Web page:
Tag Archives: Economics

US Economic Forecast Through July 2009

Housing slide has not bottomed out in all regions. The NE, SE, most of California (SW) and scattered portions everywhere else have NOT bottomed out on the declining market value of homes. Charts indicate that in those regions, the housing prices are still 200% higher than actual worth. Expect the Feds and the State of California to get really creative real soon. Also expect to see public backlash as many who do not “deserve” rescuing get it, and those “deserving” rescue do not get it. (Use whatever definition you wish for the two terms).

Other than for Chicago, the Midwest region is now stable, and has been relatively so for the past 60 days. The past two months of casualties has primarily been due to overloaded budget due to increased energy costs and food price increases. Those that had been squeezing by with less than 20% cushion in their finances were overloaded by the estimated 60% increase in budget needed for energy and food.

We should start seeing a MAJOR collapse in California and Florida beginning in mid-November. Not a good time for the two states responsible for 50% of our economic power.

There is both a critical tipping point caused by “too high a price” and another tipping point caused by “too low a price”. Back in 2004, I had calculated that a per gallon price of greater than $3.50 would create a significant economic slowdown. Once prices this year got over $4.00/gal., I had no doubt of what was coming down the tunnel.

The lower price end is $70 per barrel. We’re seeing current pricing at less than $65, and this will create another crisis as well. Without enough profit from oil, there is no incentive for:
a. Alternative Energy efforts. These efforts costs run in the Billions. Without an incentive of high energy costs, expect to see a lot of these Green projects lose funding or stock market support.
b. New Drilling efforts. Again, to establish a new well can cost in the hundreds of millions. Without adequate profit, there is no incentive to drill new holes. And if there are no new wells, when the NEXT energy crunch comes, we’ll be right back where we were this summer.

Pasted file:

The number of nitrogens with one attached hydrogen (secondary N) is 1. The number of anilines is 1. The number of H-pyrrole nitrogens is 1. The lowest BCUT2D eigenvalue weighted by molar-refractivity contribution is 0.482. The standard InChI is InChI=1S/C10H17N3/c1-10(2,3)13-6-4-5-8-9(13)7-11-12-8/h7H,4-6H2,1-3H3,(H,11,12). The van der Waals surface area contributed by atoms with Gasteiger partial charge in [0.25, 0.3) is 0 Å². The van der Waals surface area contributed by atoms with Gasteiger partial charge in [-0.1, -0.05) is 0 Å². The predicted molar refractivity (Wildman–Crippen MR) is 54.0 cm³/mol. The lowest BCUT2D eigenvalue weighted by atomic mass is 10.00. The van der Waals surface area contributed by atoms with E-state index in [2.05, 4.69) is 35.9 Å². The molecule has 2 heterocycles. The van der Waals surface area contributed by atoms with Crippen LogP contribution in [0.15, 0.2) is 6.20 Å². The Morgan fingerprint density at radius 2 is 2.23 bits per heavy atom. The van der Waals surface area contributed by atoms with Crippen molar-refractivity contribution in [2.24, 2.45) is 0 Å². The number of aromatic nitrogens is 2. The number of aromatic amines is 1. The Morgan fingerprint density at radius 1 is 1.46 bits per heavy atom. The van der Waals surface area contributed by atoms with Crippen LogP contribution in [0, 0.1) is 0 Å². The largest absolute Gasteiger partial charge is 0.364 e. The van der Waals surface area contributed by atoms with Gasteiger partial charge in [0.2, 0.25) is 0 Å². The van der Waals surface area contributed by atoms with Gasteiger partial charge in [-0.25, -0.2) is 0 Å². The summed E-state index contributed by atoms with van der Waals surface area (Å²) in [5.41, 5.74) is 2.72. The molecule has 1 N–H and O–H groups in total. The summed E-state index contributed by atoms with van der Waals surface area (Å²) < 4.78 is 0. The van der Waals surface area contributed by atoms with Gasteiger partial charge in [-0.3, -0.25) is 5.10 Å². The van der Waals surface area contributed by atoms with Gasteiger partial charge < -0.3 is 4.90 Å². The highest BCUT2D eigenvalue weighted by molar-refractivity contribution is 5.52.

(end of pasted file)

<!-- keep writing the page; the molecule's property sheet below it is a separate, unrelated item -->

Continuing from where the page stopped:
If pricing remains below $70, we’re going to be setting ourselves up for a VERY nasty economic recovery.

First a disclaimer: I am NOT a financial adviser. Take any action at YOUR OWN RISK. The following is based on my personal research and my own strategy for surviving the economic storm.

If you’re like millions of mutual fund owners, you’ve seen your portfolio lose value anywhere from 10%-50% percentage in the past six months. For those of you who didn’t move fast enough, it’s time to consider shifting your investments to the following:
a. BioMed Industry. It is still a hot market, and will weather the storm better than other areas. The reason is due to equity and forecast. The value of biomed does not easily change when other areas of the economy bounce. In addition, the forecast is that people will continue to need medical care — there is no decline in illness during bad times.
b. Treasury Bonds. DO IT QUICK! You’ll want to do this BEFORE the Federal Reserve lowers interest rates in order to obtain maximum gains from Treasury Bonds. Hang on to them unless interest rates show signs of rising. Remember the general rule: Treasury Bond yields go UP as interests rates go DOWN.
c. Find the best rates on six-month and 2-year CDs and shift investments into those as well. Again, do it before the Feds take action on lowering interest rates.